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Tesla Reports Q4 and 2016 Financial Performance with Most Eyes Affixed on the Model 3 Supply Chain

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Electric-automobile and solar power producer Tesla reported fourth quarter and full year 2016 results this week but it seemed that most eyes are focused on the ramp-up of the new Model 3 volume ramp-up production and supporting supply chain strategies. Tesla_Flag

On the financial front, the company reported mixed results. Q4 automotive revenues were reported down by 7 percent on a quarter on quarter basis while total year revenues increased 69 percent from the year-earlier period. Q4 gross margin in automotive nearly doubled from the year-earlier quarter while full year gross profit for automotive increased 74 percent.

Equity analysts remained concerned about Tesla’s current and anticipated cash-burn rate, particularly since the new Model 3’s ramp-up will require added capital spending. The Wall Street Journal today observed that total liabilities now stand at nearly $18 billion, compared with $7 billion a year ago. Total cash on-hand amounts to $3.4 billion with speculation that the company must raise additional capital. A further development is the pending departure in April of the firm’s current CFO Jason Wheeler who will be replaced by Deepak Ahuya, Tesla’s initial CFO for more than 7 years.

In this week’s letter to stockholders, Elon Musk, Chairman and CEO indicated that in the past quarter, combined net orders for the Model S and Model X increased 49 percent compared to the same period in 2015.  Vehicle production increased by 77 percent over the year-earlier period. I

In January, Tesla reported that it produced a total of 83,922 vehicles which was at the low-end of its mid-year forecast for producing between 80,000-90,000 vehicles in 2016. During the final quarter, the auto maker produced 24,882 vehicles, many of which were delayed until December because of a what have been described as short-term production challenges starting in late October and extending to early December. Like the rest of the auto industry, Tesla remains challenged by a gap of finished goods produced vs. vehicles actually delivered and signed for by customers. In the final quarter, the gap between vehicles produced and vehicles delivered was 2682 vehicles, which will be counted in the new fiscal year as revenue.

Yet, the company still has a long way to go to meet its milestone of producing upwards of 500,000 vehicles on an annual basis by 2018.

We previously alerted our readers to a published report that Tesla began pilot production of the new Model 3 vehicle earlier this month, to coincide with this week’s report to shareholders. In this week’s letter to shareholders, Musk declares that Model 3 product development, supply chain and manufacturing are on-track to support volume deliveries in the second-half of this year, while installation of manufacturing equipment is underway at both the Fremont California and the Nevada based Gigafactory. The company expects to invest somewhere between $2 billion and $2.5 billion in capital expenditures ahead of the start of Model 3 production and by our lens, there is little tolerance for missteps in engineering and process design.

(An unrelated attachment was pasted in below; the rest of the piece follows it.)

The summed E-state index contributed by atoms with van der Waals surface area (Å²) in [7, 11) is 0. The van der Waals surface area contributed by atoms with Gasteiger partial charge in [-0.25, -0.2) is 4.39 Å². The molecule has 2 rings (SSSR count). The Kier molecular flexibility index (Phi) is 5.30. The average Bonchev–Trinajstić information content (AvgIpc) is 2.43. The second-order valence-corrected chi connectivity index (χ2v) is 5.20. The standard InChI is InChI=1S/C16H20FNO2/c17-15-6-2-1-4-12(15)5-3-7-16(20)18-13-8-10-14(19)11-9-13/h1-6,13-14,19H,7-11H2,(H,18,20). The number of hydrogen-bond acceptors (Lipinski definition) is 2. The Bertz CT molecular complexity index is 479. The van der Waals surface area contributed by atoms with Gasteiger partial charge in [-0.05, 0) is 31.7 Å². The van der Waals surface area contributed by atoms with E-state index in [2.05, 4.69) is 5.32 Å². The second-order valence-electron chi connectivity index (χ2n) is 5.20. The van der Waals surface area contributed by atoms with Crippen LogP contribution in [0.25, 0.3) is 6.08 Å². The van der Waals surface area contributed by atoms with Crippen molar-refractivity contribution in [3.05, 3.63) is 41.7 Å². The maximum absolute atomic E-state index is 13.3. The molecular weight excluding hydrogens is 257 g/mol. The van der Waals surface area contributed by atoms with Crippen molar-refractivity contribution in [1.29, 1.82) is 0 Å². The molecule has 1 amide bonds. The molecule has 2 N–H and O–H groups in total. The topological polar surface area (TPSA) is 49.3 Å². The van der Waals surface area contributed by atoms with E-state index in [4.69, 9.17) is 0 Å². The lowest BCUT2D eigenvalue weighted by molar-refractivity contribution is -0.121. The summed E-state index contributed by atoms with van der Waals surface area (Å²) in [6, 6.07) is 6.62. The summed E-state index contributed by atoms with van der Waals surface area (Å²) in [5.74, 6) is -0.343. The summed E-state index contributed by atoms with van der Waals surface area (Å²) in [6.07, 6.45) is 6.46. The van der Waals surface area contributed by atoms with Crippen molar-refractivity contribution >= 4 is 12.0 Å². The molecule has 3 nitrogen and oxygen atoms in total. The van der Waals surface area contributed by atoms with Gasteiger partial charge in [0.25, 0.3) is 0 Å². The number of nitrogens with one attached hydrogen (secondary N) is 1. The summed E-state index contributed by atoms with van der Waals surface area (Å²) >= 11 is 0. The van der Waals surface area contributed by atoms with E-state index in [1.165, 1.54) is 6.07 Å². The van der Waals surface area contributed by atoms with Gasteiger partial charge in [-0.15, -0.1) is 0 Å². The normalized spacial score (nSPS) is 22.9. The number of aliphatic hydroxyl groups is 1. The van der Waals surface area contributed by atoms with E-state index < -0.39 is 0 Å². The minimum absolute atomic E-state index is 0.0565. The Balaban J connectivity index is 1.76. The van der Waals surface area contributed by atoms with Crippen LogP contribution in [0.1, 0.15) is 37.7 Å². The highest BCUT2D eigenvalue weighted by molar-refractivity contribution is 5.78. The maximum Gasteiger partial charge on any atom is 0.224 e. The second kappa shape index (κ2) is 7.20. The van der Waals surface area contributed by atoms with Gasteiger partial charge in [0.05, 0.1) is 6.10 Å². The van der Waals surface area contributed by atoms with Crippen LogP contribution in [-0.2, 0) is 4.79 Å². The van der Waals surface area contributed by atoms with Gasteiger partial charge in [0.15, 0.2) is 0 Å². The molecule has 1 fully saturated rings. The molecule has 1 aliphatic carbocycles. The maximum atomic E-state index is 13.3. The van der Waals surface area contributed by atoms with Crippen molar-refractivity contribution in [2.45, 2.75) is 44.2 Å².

Upwards of 400,000 paid deposit reservations are believed to have been made so that prospective Tesla customers can be assured of a Model 3 delivery slot. Tesla executives however refuse to cite any number related to Model 3 deposits.

Musk previously informed shareholders of plans to begin Model 3 volume production by July of this year but cautioned that the company could miss that date if suppliers do not meet deadlines. In this latest letter to shareholders, there is a statement indicating that all Model 3-related sourcing is on plan to support the start of production in July.

During the Q&A phase of management’s briefing to equity analysts regarding the latest financial results, there were multiple questions related to further background for the Model 3 ramp-up. Musk re-iterated that the goal for the Model 3 is to have production rates of 5000 per week by the end of this calendar year and that current supplier parts orders begin to ramp to increased volume cadence from July through September. He reiterated that the auto maker has refocused most of Tesla’s engineering, including design engineering into designing the factory. “I think in the future, the factory will be a more important product than the car itself.” Also stated: “I’ve said this before, but our goal is to be the best manufacturer on Earth. This is our real goal. I don’t know if we will succeed, but I think we’re making good progress in that direction.”

Responding to a question on the difference in the Model 3’s design, executives indicated that the amount of complexities in the overall design and vehicle complexities to assemble the newer, lower priced but higher volume model have been dramatically reduced, while the amount of operations that involve more judgment from production operators have been dramatically reduced, or almost eliminated. The Model 3 was described as designed for manufacturability.

A further acknowledgement was learning from the previous Model X production ramp-up where complex design changes hampered ramp-up, bottleneck and cost efficiency milestones, which we have pointed out in prior blog postings related to Tesla.